At a meeting with University of Michigan faculty in the fall of 2021, the institution’s president, Mark Schlissel, stood to give a speech and removed his face mask.
Schlissel told the crowd the university’s coronavirus safety rules allowed him to take off the mask while he presented. He said otherwise his glasses would fog up while he spoke, recalled Colleen Conway, a music education professor and past chair of the university’s faculty senate who attended the meeting.
To Conway, the remark illustrated a disconnect between Schlissel and the rank-and-file faculty. Every day faculty wore masks in the classroom and dealt with far greater pandemic-era inconveniences, she said.
“He didn’t understand what it was like to be in the classroom anymore,” Conway said.
Schlissel was fired over the weekend because of an alleged sexual affair with a woman who was his subordinate. Michigan regents received an anonymous complaint Dec. 8 and found he’d used his university email account for years “to communicate with that subordinate in a manner inconsistent with the dignity and reputation of the University,” according to an announcement from U of Michigan’s governing board.
He leaves behind a university short on confidence. The now-former president and other university leaders were often perceived as failing to listen to many of instructors’ concerns, which exacerbated a schism between administration and swaths of the university community, according to faculty members.
Schlissel’s successor will need to rebuild this trust while contending with the continued fallout of coronavirus-related and sexual abuse controversies that defined his tenure, they said.
The university has made progress on administrator accountability, according to faculty, but the current campus environment could dissuade an already-limited pool of presidential candidates. The pandemic has stressed chief executives, and U of Michigan’s new president must not only be qualified to helm one of the most prestigious public research institutions in the U.S., which has massive, lucrative athletics and health systems. Its next president must also help heal a university marred by scandal.
Tumultuous times at U of Michigan
Regents hired Schlissel in 2014 to lead the 50,000-student university with its flagship in Ann Arbor. He replaced Mary Sue Coleman, who went on to lead the Association of American Universities, a group of leading research universities, from 2016 to 2020. Coleman has returned as president on an interim basis and has been praised as a strong choice for acting replacement.
A medical scientist, Schlissel attracted ire for his handling of the coronavirus crisis in 2020. The university was criticized for allegedly opaque policies that led to a strike among the graduate employees’ union and student resident assistants that year.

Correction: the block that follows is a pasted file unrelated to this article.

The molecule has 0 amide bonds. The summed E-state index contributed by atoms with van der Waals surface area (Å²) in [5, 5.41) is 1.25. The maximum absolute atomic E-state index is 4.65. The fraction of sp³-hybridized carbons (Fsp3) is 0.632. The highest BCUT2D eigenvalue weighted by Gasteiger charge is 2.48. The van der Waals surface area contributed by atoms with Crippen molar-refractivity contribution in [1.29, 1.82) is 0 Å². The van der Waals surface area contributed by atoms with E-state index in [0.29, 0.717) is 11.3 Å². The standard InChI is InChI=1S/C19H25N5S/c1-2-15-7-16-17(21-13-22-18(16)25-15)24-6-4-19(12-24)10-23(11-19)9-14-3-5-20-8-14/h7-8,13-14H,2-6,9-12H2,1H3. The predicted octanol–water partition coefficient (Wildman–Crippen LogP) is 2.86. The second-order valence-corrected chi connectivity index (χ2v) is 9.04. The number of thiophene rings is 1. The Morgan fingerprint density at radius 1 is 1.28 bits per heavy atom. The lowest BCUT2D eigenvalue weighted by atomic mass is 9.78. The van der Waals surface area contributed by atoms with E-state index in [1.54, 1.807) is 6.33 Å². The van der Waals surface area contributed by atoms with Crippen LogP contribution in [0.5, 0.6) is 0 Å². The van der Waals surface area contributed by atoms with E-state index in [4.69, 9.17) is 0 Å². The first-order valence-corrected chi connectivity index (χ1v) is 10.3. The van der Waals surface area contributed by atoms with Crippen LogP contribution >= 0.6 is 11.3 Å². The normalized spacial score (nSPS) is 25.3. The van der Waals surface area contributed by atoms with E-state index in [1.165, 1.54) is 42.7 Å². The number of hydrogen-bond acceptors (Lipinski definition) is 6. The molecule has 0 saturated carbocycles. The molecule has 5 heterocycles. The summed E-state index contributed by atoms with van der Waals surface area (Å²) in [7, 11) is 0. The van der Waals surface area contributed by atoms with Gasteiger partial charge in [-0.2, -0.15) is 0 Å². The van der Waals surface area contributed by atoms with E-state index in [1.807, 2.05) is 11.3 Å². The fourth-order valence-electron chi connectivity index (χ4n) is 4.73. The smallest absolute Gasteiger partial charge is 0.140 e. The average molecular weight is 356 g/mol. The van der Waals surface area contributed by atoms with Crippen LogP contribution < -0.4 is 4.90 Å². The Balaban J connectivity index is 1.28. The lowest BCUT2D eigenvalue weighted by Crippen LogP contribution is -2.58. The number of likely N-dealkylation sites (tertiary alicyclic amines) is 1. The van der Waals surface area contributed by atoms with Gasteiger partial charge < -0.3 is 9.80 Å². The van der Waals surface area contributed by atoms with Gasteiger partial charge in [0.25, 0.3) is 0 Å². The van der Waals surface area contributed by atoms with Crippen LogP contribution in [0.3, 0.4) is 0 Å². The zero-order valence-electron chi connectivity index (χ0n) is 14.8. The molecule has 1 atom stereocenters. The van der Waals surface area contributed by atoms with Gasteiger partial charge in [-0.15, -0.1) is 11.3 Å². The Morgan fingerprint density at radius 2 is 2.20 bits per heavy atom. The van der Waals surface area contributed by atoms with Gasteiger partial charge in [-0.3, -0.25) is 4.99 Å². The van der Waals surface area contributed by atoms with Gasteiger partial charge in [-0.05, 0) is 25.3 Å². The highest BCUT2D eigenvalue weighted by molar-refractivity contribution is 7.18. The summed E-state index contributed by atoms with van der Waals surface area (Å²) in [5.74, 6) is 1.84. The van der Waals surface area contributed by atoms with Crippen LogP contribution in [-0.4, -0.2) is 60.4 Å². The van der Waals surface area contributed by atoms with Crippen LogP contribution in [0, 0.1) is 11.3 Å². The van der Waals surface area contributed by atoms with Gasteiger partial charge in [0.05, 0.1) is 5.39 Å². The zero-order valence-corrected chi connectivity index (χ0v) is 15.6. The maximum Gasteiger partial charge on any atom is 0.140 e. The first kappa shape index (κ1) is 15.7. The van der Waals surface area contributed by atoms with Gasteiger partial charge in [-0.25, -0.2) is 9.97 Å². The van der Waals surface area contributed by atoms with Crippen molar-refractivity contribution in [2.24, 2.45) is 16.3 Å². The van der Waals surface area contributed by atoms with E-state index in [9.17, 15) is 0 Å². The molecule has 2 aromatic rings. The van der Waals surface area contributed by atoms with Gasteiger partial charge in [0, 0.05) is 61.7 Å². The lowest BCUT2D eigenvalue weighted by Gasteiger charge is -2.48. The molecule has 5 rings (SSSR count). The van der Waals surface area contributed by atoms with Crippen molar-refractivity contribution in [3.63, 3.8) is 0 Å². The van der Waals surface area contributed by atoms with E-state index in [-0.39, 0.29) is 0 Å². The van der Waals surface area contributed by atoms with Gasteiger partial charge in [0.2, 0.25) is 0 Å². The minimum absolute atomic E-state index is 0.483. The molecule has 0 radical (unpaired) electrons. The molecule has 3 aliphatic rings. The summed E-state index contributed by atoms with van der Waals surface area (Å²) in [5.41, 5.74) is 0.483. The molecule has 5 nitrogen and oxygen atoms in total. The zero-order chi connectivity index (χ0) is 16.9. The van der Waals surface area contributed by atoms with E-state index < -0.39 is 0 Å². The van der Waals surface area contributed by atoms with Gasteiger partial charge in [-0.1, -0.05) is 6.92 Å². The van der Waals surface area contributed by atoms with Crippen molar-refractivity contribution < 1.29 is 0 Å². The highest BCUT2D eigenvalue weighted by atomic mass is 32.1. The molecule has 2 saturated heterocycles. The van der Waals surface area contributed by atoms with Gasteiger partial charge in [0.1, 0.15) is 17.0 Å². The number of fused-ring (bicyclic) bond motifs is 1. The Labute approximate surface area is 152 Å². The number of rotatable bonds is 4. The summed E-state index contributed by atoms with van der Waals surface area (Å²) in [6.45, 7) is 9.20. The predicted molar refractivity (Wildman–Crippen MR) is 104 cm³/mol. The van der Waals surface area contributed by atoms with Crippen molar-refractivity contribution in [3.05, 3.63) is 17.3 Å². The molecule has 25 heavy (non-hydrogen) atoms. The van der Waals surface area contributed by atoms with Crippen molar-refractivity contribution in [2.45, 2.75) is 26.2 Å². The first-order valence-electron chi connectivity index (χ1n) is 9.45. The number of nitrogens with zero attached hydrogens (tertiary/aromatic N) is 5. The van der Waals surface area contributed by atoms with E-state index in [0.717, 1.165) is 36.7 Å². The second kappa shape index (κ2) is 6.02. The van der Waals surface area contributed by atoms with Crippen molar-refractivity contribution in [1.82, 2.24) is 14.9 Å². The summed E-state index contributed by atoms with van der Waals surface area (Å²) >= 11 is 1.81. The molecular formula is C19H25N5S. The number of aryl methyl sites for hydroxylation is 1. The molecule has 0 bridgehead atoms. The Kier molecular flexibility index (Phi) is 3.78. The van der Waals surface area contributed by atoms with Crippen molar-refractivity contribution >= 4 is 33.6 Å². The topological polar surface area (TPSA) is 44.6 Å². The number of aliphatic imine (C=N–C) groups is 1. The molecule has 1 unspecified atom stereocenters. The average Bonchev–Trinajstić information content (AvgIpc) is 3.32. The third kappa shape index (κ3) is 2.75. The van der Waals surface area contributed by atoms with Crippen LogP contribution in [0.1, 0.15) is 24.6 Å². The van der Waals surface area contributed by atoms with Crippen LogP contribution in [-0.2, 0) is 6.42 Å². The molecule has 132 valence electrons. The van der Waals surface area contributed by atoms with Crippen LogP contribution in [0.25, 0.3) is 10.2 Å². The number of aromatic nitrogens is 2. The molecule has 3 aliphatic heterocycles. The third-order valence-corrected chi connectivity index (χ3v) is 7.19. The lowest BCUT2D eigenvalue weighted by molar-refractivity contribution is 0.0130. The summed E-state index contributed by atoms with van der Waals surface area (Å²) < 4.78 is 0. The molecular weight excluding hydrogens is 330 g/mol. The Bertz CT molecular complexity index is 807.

Almost simultaneously, the university was grappling with two high-profile sexual misconduct cases. Schlissel in March 2020 dismissed the institution’s provost, Martin Philbert, after a university-commissioned investigation revealed Philbert sexually harrassed women since arriving there in 1995. The review also noted allegations against Philbert had come to light on multiple occasions, but were not acted on.
In November 2020, the university settled with eight women Philbert harassed for $9.25 million. The next year, the same law firm that conducted the Philbert investigation found a late university doctor, Robert Anderson, had sexually assaulted hundreds of students over his 37-year tenure.
With his affair, Schlissel violated a policy against supervisor and employee relations, one instituted last year in the aftermath of the Philbert case.
The regent board published a letter to Schlissel detailing his dismissal, along with a horde of emails from the ex-president’s university account to his subordinate. In one email with an itinerary of a flight to Europe attached, Schlissel suggested that he and the employee miss a connecting flight “and get stuck in Paris.” In another, he calls the woman “sexier.”
“Your conduct as summarized above is particularly egregious considering your knowledge of and involvement in addressing incidents of harassment by University of Michigan personnel, and your declared commitment to work to ‘free’ the University community of sexual harrasment or other improper conduct,” the regents wrote in the letter.
Schlissel had his contract renewed for five years until 2024. But he had announced he would step down a year early, in 2023, after negotiating with the regent board, which the Detroit Free Press reported in October was “deeply divided” over his presidential record.
University spokesperson Rick Fitzgerald declined to make officials available for interviews on Tuesday. He said in an email Coleman has not yet signed a contract.
Recent controversies aside, faculty’s problem with Schlissel often stemmed from how he seemed not to listen to others, professors said in interviews. They also felt formal channels for reporting issues to administrators were ignored, Conway said.